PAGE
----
Coronavirus 2019 has spread a dark cloud over the world, wreaking havoc like a massive hurricane. Not only has the disease itself gripped people in fear, but so has the economic uncertainty due to the shutdown of businesses and the furloughing of employees. School closures have forced parents to juggle working from home and supervising their children.
The shelter-in-place orders add emotional strain to households whose members may not be accustomed to spending all day together. Depression, suicide, and domestic violence rates have increased.
How long must we stay at home? How long must we practice social distancing? How long will the economy be shutdown and millions out of work?
The proverbial rug has been pulled out from under our nation—and the world. The pandemic has knocked us off balance. Undeniably, what lies beneath the rug will determine whether one stands or falls. On what foundation have you built your life? Will it endure this crisis?
Jesus ended the Sermon on the Mount with a parable about two builders. The wise man built his house upon the rock, and it weathered the storm. The foolish man built his house upon the sand, and it collapsed. The wise man represents the one who acts on Jesus’ words and the foolish man, the one who doesn’t act on Jesus’ words.
When you trust and obey Jesus, you build your life on the Rock that withstands all the storms of life. Notice that Jesus doesn’t prevent the storms. He supports those who trust him through the storms. Obeying the Lord begins with fearing only him.
Fear Only the Lord
Do not fear what they fear;
do not be terrified.
You are to regard only the Lord of Armies as holy.
Only he should be feared;
only he should be held in awe.
When you trust in the Lord, you don’t need to panic when life gets hard and the future grows dim. Jesus promised that we would have trouble in this world. However, he also promised he would give us the strength to endure it.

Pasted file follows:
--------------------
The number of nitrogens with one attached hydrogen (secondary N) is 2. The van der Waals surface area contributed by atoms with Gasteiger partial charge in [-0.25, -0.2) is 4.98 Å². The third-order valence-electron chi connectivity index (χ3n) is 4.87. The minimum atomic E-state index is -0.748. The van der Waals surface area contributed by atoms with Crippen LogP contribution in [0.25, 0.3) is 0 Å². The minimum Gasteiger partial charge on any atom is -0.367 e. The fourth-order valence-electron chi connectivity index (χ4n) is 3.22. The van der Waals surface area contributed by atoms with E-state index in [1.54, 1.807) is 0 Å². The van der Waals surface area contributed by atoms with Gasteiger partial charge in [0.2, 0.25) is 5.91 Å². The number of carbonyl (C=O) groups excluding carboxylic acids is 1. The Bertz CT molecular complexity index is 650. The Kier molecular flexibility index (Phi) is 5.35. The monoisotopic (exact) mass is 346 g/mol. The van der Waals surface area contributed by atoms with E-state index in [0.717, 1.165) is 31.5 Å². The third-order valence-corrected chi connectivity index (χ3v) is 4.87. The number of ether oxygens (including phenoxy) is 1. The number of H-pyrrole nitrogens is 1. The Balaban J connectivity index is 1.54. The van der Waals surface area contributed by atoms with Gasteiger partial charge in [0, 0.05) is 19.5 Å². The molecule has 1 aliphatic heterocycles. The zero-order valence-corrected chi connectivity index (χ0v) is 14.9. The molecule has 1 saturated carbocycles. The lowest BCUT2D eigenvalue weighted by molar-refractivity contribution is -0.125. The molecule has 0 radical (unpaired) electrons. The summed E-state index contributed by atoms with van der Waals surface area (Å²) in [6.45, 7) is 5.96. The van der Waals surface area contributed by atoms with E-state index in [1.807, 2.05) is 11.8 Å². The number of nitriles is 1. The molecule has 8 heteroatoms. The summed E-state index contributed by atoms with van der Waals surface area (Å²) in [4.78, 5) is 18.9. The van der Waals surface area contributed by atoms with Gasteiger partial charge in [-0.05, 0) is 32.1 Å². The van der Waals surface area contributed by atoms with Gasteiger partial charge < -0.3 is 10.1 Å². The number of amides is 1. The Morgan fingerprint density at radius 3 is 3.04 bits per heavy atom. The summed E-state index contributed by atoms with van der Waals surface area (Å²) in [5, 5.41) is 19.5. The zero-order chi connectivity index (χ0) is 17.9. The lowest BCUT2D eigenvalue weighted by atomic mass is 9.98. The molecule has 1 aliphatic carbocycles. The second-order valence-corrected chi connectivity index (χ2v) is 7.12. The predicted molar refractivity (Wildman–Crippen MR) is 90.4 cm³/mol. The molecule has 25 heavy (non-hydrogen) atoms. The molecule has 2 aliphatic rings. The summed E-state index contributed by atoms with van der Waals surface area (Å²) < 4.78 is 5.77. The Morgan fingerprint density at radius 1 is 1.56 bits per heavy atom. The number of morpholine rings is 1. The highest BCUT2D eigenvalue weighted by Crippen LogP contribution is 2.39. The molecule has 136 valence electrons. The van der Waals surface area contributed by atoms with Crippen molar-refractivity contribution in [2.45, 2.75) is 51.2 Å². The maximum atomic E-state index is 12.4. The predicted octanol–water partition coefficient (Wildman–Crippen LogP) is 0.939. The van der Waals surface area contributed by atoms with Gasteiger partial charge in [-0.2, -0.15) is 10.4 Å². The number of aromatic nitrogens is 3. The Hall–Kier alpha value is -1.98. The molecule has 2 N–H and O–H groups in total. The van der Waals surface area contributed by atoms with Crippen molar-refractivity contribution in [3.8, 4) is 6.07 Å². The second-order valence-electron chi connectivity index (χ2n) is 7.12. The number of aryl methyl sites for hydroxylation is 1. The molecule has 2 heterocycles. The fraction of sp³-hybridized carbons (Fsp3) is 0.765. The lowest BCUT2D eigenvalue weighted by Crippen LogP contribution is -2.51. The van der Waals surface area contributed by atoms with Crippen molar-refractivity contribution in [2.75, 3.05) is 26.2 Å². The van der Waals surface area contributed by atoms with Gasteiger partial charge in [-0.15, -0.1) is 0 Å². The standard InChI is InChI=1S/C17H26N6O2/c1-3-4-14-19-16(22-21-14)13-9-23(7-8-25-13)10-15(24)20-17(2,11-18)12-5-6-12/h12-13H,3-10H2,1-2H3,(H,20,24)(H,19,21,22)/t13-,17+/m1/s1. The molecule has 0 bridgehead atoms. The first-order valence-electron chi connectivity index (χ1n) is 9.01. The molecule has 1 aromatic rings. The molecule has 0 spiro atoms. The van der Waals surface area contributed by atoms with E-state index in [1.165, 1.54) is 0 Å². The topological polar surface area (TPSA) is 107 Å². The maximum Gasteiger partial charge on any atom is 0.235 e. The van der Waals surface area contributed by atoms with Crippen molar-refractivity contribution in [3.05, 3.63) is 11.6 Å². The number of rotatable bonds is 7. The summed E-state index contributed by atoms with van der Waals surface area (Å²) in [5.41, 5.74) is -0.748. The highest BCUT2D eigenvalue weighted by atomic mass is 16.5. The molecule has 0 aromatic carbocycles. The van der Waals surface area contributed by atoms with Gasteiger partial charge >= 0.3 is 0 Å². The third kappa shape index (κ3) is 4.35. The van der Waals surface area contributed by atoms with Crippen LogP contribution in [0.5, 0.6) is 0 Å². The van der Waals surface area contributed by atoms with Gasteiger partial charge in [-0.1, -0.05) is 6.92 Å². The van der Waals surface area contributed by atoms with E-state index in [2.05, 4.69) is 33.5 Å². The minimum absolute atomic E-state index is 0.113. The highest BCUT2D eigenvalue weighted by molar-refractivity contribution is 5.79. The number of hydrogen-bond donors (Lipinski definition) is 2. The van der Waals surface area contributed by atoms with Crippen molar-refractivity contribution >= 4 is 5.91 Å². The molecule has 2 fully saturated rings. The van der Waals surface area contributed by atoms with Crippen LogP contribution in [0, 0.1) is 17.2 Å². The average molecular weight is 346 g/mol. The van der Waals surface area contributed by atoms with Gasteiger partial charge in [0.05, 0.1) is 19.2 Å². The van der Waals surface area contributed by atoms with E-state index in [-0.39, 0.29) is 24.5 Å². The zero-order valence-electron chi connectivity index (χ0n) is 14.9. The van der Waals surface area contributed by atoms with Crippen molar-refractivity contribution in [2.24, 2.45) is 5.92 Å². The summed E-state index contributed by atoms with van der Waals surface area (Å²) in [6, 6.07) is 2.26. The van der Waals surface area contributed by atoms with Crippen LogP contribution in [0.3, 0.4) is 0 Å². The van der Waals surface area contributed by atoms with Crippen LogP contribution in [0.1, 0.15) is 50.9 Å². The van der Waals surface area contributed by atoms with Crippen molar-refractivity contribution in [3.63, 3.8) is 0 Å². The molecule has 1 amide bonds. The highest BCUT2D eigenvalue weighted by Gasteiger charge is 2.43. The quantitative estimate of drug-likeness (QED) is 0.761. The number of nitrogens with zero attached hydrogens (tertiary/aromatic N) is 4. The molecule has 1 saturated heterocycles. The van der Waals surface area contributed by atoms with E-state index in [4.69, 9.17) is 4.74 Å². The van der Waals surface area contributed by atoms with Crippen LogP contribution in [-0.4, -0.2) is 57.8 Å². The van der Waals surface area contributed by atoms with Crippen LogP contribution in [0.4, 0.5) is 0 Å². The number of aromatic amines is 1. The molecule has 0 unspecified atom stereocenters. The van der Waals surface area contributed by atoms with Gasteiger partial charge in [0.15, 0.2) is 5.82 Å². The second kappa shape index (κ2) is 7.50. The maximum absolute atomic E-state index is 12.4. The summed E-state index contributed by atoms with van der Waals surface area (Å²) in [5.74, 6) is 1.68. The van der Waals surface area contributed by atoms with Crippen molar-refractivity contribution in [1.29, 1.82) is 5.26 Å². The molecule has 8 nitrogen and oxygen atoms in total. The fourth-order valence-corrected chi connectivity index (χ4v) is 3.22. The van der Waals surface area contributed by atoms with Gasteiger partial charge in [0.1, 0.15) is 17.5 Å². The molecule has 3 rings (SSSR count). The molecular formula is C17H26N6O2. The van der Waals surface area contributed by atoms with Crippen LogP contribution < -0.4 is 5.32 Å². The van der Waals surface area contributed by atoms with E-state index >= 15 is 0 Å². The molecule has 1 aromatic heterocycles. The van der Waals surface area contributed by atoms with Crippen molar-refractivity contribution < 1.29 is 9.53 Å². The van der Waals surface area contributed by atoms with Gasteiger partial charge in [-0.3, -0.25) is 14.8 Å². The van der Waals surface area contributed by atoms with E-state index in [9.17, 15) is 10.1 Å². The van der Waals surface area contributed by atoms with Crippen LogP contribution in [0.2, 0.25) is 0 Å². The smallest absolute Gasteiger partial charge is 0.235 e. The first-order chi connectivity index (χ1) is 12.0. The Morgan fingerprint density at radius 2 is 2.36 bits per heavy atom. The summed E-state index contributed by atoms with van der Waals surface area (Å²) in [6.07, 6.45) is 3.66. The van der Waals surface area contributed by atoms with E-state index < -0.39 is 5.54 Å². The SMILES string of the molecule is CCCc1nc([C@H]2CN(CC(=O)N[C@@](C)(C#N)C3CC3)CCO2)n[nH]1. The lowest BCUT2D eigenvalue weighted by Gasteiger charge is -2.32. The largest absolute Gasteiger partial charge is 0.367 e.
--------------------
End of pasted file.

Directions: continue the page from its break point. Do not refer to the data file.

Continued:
Verses of Encouragement
- The Lord is my light and my salvation;
Whom shall I fear?
The Lord is the defense of my life;
Whom shall I dread? (Psalm 27:1)
- Many are the afflictions of the righteous,
But the Lord delivers him out of them all. (Psalm 34:19)
- God is our refuge and strength,
A very present help in trouble. (Psalm 46:1)
- Cast your burden upon the Lord and He will sustain you;
He will never allow the righteous to be shaken. (Psalm 55:22)
- A bruised reed He will not break
And a dimly burning wick He will not extinguish;
He will faithfully bring forth justice. (Isaiah 42:3)
- My God will fully supply whatever you need, in accord with his glorious riches in Christ Jesus. (Philippians 4:19)
To some, these verses may ring hollow. While in the pit of despair during my 20s, I hated 2 Corinthians 1:3-4:
Blessed be the God and Father of our Lord Jesus Christ, the Father of mercies and God of all comfort, who comforts us in all our affliction so that we will be able to comfort those who are in any affliction with the comfort with which we ourselves are comforted by God.
I didn’t feel comfort from God, and my anger burned against him for not giving it to me. Why did I have to live with the emotional anguish caused by clinical depression and anxiety? I filled the pages of my journals with my frustration that God didn’t live up to my expectations. As a 22-year-old, I nearly chucked my faith.
In my last post, I summarized the ideas of John Marriot’s book, A Recipe for Disaster. Marriott described people like me as being Half Baked. I lacked a full understanding of who God was, and I held unrealistic expectations about him, such as God should prevent Christians from getting depressed. Reading the story of Elijah after his victory at Mount Carmel or Lamentations by prophet Jeremiah demonstrates that even heroes of the faith struggled with depression. I held the wrong view of God.